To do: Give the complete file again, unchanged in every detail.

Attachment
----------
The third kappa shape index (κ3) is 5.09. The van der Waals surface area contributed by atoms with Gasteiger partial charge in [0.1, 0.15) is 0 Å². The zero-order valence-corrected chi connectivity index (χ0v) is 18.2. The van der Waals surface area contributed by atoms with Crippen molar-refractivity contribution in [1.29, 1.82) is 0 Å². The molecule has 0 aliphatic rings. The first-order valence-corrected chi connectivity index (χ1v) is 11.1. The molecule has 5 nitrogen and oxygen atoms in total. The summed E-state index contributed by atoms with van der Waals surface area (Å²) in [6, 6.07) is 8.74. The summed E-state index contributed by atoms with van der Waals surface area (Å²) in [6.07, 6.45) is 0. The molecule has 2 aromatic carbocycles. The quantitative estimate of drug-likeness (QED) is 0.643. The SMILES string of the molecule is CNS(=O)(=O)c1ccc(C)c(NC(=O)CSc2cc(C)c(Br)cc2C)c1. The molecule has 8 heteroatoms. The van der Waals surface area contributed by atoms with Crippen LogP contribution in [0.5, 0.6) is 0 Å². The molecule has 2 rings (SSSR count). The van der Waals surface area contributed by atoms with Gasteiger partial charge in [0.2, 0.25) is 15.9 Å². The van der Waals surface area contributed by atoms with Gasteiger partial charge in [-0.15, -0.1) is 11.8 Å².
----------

The third kappa shape index (κ3) is 5.09. The van der Waals surface area contributed by atoms with Gasteiger partial charge in [0.1, 0.15) is 0 Å². The zero-order valence-corrected chi connectivity index (χ0v) is 18.2. The van der Waals surface area contributed by atoms with Crippen molar-refractivity contribution in [1.29, 1.82) is 0 Å². The molecule has 0 aliphatic rings. The first-order valence-corrected chi connectivity index (χ1v) is 11.1. The molecule has 5 nitrogen and oxygen atoms in total. The summed E-state index contributed by atoms with van der Waals surface area (Å²) in [6, 6.07) is 8.74. The summed E-state index contributed by atoms with van der Waals surface area (Å²) in [6.07, 6.45) is 0. The molecule has 2 aromatic carbocycles. The quantitative estimate of drug-likeness (QED) is 0.643. The SMILES string of the molecule is CNS(=O)(=O)c1ccc(C)c(NC(=O)CSc2cc(C)c(Br)cc2C)c1. The molecule has 8 heteroatoms. The van der Waals surface area contributed by atoms with Crippen LogP contribution in [0.5, 0.6) is 0 Å². The molecule has 2 rings (SSSR count). The van der Waals surface area contributed by atoms with Gasteiger partial charge in [0.2, 0.25) is 15.9 Å². The van der Waals surface area contributed by atoms with Gasteiger partial charge in [-0.15, -0.1) is 11.8 Å².